There was never any reason to worry about Ben Affleck being able to pull off the role of Wayne as he succeeds with aplomb. There’s a sense of weariness and pain in his eyes, an ability to give off waves of emotion with little dialogue. Questions of purpose also circle the Batman, as his twenty years in Gotham don’t seem to have amounted to much. There lies the conflict of Wayne’s battle with Superman, it’s a mission driven by ego, jealousy, and fear so that he might finally make some noteworthy impact on this world by taking out what he and many perceive as a threat. Can a Batman still be effective in a world where a man from the sky can do anything? This depiction of Batman is the closest we’ve gotten to the comics’ version and we’re fully exposed to the deep-seated mental problems, the mommy issues, and the paranoia. Many of these psychological factors are achieved by the film’s dream sequences, which on their own function as beautifully weird art works that give us a peek inside the mind of the Batman. Snyder’s take on Batman is almost perfect, with the exception of his penchant for firing the high caliber weapons of his vehicles at those of his opponents (resulting in many indirect-casualties on his part.) Smartly, the film refrains from giving us Frank Miller’s Batman from The Dark Knight Returns. Yes, this Batman is as brutal as any we’ve seen but ultimately he’s given the opportunity to hope, find redemption, and become a better Batman.
Lex Luthor on the other hand is hopeless. Jesse Eisenberg delivers a Luthor unlike any we’ve seen. He’s fragile, awkward, and lacking all the charisma we typically associate with the character. He is a child of abuse and that comes through in every seething line, and every shaky gesture that points at a thinly tethered grasp on reality and his self worth. He’s compelling to watch because he is inherently odd, but is even more compelling when compared to that of our heroes because he lacks the masculinity of our muscle-bound icons. Though he may believe Superman poses a legitimate threat to the human race, there’s also a fair amount of jealousy when confronted with the image of something he can never be. His near obsession with myths displays a desire to be seen as something grand and legendary, when as a scientist and philanthropist he most certainly is not. But as a villain? As a villain he can cast himself in marble for all the world to see.
A Larger World: Ironically, it is the film’s drama and thematic questions that are the most compelling, and these are the elements that go the furthest in terms of creating anticipation for the Justice League film. The actual physical fight between Batman and Superman makes up very little of the film and it abruptly comes to an end in a way that is equal parts plausible and comical (a mother’s name and existence makes all the difference in the world for this battle of orphans). The action looks good for the most part, though the final battle gets a bit too close to the muddy style of 300 and quickly loses its weight. It’s solid superhero action, but we’ve seen better and we will continue to see better. We’ve reached the point now where comic book films can’t simply be judged by solid and action and staying true to what’s recognizable. Those aspects, in both film and comics will eventually be replaced. What’s irreplaceable though is Snyder and Terrio’s commitment to challenging our perceptions of the comic book film and being unafraid and unashamed to use the concepts that have pushed these characters forward through time. Even at its messiest and most overwrought, the film’s world-building is cause for celebration for anyone with a love of this universe. Though we don’t see too much of her, Wonder Woman is characterized perfectly, and the links towards the larger DC Extended Universe feel like natural byproducts of this world instead of the shoehorned setup they could have potentially been. It’s easy to blame a cluttered movie on studio interference or a poor choice in director, but Snyder was absolutely the right choice for this, because he tackles the material like a fan. There are some choices here that don’t work, and as a whole the film is flawed, but there’s a sense of nothing but love for these characters and an ambitious commitment to bring the collective aspects of these characters, from 1938 to 2016, to the big-screen.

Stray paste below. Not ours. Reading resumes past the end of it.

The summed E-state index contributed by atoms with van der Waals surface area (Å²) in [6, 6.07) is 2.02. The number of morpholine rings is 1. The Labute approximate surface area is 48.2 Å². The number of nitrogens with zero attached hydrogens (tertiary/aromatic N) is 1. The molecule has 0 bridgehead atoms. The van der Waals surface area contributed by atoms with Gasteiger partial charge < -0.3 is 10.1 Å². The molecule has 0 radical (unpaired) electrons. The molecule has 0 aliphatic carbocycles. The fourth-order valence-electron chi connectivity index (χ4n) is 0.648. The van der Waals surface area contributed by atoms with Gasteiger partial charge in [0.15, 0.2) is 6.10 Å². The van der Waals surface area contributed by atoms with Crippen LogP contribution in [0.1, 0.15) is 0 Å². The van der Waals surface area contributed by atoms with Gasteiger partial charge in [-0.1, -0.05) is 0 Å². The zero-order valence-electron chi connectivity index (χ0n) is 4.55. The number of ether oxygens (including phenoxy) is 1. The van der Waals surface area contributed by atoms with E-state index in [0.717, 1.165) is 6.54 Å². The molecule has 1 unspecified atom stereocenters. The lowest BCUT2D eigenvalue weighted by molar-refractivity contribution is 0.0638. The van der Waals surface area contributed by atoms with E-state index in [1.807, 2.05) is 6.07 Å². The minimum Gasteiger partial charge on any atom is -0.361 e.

Overview: Batman v Superman: Dawn of Justice reaches for the sun and almost touches it, but it’s burned by its own self-defined purpose and ambition. It’s a film that offers too much material to make a definitive and conclusive statement about its quality upon first viewing. Zack Snyder has created a fascinating superhero movie, one that, whether we love it or hate it, is worth talking about and examining for the years to come. Recognize its flaws, its brilliance, its unintentional and intentional humor, but don’t dismiss this as some ill-conceived attempt. This is a film that asks us to think, just not in any way that superhero films have trained us to think before. These versions of these characters and this world won’t last forever, but as filmgoers, comic readers, and critics, we need a filmmaker like Zack Snyder now, because there’s no one else making films like this and there’s no one else within this genre that’s challenging us like this. Neither a triumph nor a failure, Batman v Superman: Dawn of Justice is a fascinating coalescence of 78 years of comic book history and we would be foolish not to see where it leads.
Featured Image: Warner Bros. Pictures